Council to Vote on Funding Model to Buy Proposed College Park Academy Site

At tonight’s meeting, College Park City Council will vote on a preferred financing model to buy AlHuda property at Edgewood Road as the future home of the College Park Academy.

For the past several weeks, the College Park Academy (CPA) has been conducting feasibility studies to purchase the Al-Huda property with the goal of possible relocation from its current location in Hyattsville.

According to the College Park Academy expects (based on preliminary designs) that the total cost of the acquisition and renovations of the AI Huda School site will be $10 million. This includes the $5.75m asking price and about $4 million in rehabilitation and renovation. The original renovation estimates are higher, but probably can be reduced; the purchase price could be lower as well.

The school estimates that it is able to cover payments on a $10 million 30-year loan at 3% (approximately $500,000 in annual payments). The borrowing terms on $10 million would probably be for 20 years with an interest rate of about 4%. These terms bring the annual payment to $740,000.

There are several models the Academy is considering to determine who will own the AlHuda property, who will lend the required purchase amount and who will become the guarantor of the loan.

Model 1: City is purchaser, UMD (University of Maryland) is the lender The city purchases the AI Huda property with the University as the lender. The loan is, ideally, at the terms that the school has budgeted (30 years, 3%). The City then leases the property to the school, and the school’s lease payment covers the cost of the loan. In this scenario, the City acquires both the asset and the liability of the property.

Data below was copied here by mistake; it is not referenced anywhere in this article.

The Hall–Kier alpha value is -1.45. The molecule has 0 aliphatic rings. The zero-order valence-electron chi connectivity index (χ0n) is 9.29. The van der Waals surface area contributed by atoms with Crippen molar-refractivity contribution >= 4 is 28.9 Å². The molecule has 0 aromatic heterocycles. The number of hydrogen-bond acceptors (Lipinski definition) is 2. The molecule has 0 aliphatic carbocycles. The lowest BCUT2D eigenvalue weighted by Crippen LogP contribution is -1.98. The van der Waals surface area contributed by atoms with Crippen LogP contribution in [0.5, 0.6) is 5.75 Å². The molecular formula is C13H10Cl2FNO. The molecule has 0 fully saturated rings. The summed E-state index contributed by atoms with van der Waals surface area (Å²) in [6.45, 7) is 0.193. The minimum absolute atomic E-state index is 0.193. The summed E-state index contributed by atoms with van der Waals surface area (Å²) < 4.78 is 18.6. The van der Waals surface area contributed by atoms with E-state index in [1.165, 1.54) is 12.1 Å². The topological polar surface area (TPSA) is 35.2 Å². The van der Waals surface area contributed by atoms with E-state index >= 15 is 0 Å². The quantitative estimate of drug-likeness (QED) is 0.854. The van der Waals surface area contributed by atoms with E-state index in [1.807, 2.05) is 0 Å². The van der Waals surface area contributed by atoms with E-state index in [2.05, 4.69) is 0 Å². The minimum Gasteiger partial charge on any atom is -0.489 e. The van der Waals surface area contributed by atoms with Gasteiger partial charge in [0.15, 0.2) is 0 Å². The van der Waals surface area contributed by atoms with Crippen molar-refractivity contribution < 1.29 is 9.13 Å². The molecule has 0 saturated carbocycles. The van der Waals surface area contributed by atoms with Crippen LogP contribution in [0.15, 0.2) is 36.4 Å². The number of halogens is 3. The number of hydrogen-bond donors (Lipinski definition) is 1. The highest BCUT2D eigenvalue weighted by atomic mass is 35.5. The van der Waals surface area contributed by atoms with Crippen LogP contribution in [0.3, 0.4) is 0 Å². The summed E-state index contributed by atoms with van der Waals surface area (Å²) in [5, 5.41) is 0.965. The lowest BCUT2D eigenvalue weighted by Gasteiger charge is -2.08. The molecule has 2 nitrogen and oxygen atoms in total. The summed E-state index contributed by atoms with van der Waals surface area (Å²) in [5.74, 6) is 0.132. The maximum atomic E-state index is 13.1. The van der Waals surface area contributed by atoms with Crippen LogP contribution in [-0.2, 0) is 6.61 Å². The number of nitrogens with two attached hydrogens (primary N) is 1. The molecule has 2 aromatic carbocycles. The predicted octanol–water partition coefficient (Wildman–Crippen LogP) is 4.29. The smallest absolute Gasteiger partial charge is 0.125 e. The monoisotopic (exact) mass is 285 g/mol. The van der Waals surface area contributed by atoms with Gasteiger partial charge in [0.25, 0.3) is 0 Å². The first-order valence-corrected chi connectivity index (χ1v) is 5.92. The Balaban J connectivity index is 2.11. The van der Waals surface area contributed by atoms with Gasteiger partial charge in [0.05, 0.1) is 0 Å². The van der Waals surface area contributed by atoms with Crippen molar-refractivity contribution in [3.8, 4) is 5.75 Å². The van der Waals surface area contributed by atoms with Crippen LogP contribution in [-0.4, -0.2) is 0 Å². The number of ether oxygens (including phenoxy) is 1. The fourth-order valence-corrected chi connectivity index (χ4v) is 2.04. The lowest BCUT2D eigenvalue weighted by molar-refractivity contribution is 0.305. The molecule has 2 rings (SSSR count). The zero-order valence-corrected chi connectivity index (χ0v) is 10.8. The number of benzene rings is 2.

Model 2: CPA is purchaser, uses a private lender, and the City and UMD are guarantors CPA purchases the school and borrows the $10 million for the acquisition and renovations privately. The City guarantees the loan payment for the number of years the lender requires (probably more than 5 years but less than 30 years) in order for the school to get the terms it needs to make this option feasible. UM provides a back-up guarantee in order to enable CPA to obtain better terms. If CPA uses a private lender, New Market Tax Credits may be worth exploring and would help to reduce the costs of the loan.

Model 3: CPA purchaser, UMD lender, city guarantor CPA purchases the school and makes the renovations, with the University as its lender ($10 million) and the City as the guarantor of the loan. The guarantee could be structured to give the city a certain amount of time to make good on its guarantee if the school were to shut down.

The City currently has long-term debt for the construction of the parking garage ($7.65 million). According to our City staff familiar with financial terms, borrowing $10 million for the CPA could affect negatively on City’s financial health.

The City staff has recommended that the City will take on less risk with option #3, and the Council will consider (without taking a position yet on the actual site of the Academy) endorsing that option, with the condition that if the Academy closes and is not able to pay, the City would take title to the property and the lender would defer debt service on the loan for a reasonable time period until the City has the opportunity to sell the property to another owner.

Additional steps, such as a Memorandum of Understanding between the Academy and the City, will be necessary if the City and the Academy decide to go this route.

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